The seasonal flu vaccine is available from October 2019 until the end of April 2020
What is the Flu?
Seasonal flu (also known as influenza) is a highly infectious illness caused by the flu virus. The virus infects your lungs and upper airways, causing a sudden high temperature and general aches and pains, headache, weakness and exhaustion. Symptoms can last for up to one week. You may need to stay in bed until your symptoms get better. Flu affects people of all ages. In some people flu can cause serious complications such as pneumonia.
How flu is spread?
If you are carrying the virus, you can spread it by coughing or sneezing. This can happen from 1-2 days before symptoms develop and up to 5 days after symptoms develop. Flu can survive on worktops and objects, especially in low temperatures and low humidity. You can get flu by touching a surface with the virus on it and then touching your mouth, eyes or nose. The virus can live on a hard surface for up to 24 hours and a soft surface for around 20 minutes.
How Serious is Flu?
The Flu virus is an unpredictable virus. If you are healthy you will usually recover in 7 days. But Flu can be severe and can cause serious illness and death. Complications of flu include bronchitis, pneumonia, ear infections and rarely acute encephalopathy (swelling of the brain). Serious complications of flu are more likely if you have a chronic medical condition or if you are aged 65 years or older. Pregnant women are also at increased risk of flu complications. In Ireland, between 200 and 500 people, mainly older people, die from flu each winter. Every year, around the world, flu causes between 3 and 5 million cases of severe disease and up to 646, 000 deaths.
How can I care for someone with flu at home?
If you are at home with flu or taking care of someone at home, follow these tips to help stop the flu spreading to others:
- If you have the flu stay in one room with the door closed and, if possible, open a window for fresh air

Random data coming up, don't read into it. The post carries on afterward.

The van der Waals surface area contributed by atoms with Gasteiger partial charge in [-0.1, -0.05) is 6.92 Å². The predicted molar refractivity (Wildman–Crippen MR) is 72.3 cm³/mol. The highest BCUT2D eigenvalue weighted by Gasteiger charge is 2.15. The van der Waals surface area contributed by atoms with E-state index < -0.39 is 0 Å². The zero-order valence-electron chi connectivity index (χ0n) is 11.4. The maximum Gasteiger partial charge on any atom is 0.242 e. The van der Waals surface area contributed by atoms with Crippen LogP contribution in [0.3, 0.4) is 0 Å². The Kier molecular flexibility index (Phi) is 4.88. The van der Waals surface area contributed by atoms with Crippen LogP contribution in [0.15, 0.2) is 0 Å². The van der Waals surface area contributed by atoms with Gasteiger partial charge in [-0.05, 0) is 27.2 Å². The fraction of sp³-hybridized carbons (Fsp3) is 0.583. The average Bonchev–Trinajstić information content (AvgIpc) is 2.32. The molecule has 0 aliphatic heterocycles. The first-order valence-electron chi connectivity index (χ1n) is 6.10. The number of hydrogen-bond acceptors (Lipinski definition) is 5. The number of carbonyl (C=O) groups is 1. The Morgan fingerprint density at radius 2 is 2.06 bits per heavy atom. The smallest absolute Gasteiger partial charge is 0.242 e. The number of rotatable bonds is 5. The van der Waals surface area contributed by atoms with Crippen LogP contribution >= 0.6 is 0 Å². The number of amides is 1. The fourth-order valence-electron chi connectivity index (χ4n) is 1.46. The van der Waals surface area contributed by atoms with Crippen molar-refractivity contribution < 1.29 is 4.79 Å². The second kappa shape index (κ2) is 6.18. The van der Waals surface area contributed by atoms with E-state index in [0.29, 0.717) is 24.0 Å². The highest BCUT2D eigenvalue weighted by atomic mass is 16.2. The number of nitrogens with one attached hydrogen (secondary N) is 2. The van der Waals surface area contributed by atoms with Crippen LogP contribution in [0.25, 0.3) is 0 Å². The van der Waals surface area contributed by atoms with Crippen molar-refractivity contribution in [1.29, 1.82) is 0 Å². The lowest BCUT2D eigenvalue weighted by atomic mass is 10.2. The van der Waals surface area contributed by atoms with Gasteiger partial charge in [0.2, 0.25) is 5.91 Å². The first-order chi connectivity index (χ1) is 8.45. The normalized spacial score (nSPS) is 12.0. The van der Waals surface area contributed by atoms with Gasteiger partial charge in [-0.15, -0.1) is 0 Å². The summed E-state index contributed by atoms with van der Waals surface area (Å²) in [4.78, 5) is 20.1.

- Family members should limit time spent with someone with flu and avoid sharing dishes, books, toys, etc
- Avoid face-to-face contact with someone who has the flu
- Discourage visits from people not living in the house
- If you have flu, cover your nose and mouth with disposable tissues when sneezing or coughing. If tissues are not available, coughing or sneezing into your arm or sleeve (not hand) is recommended
- Used tissues should be put into a bin and the bin sealed in the room and immediately taken outside for collection
- Wash hands often with soap and water or alcohol-based hand rub, especially after coughing and sneezing
- Everyone in the house should frequently clean their hands with soap and water or an alcohol-based hand rub, especially after every contact with someone with flu or their room or bathroom
- Avoid touching the eyes, nose and mouth with your hands as this helps spreads the flu virus
- Surfaces and items inside the house should be cleaned regularly with bleach-based household cleaners
The Flu Vaccine
This year, the seasonal flu vaccine protects against the 4 strains of flu virus recommended by the World Health Organization (WHO) as the strains most likely to be circulating this season. The flu viruses that are circulating change every year. This is why you need to get a new vaccine each year. You should get your flu vaccination from early October to be protected for flu season. People 10 years and over should get the vaccine from their GP or Pharmacist or Occupational Health Department. Younger children should get the vaccine from their GP. The flu vaccine is free if you are in an at-risk group but you may be charged a consultation fee, unless you have a medical card or a GP visit card. The flu vaccine doesn’t contain any live viruses – it cannot give you the flu.
How it works
The flu vaccine helps your immune system to produce antibodies to fight influenza virus. If you have been vaccinated and you come into contact with the virus, these antibodies will attack it and stop you from getting sick. The flu vaccine starts to work within two weeks.
The HSE are strongly urging people in at-risk groups to get the flu vaccine. It is strongly recommended the vaccine if you:
- are 65 years of age and over
- are pregnant
- are a child or adult with a long-term health condition
- work in healthcare
- are a carer or household contact of anyone at increased medical risk of flu
- live in a nursing home or other long-term care facility
- in regular contact with pigs, poultry or water fowl
You should not get the flu vaccine if you have had a severe allergic (anaphylaxis) reaction to a previous dose or any part of the vaccine. Don’t get the flu vaccine if you are taking medicines called combination checkpoint inhibitors (e.g. ipilimumab plus nivolumab). Vaccination should be re-scheduled if you have an acute illness with a temperature greater than 38°C.
Speak to your local Haven Pharmacist about the Flu Vaccine. You can make an appointment in selected Haven Pharmacy stores nationwide.
For more information about Flu and it’s symptoms check out the HSE website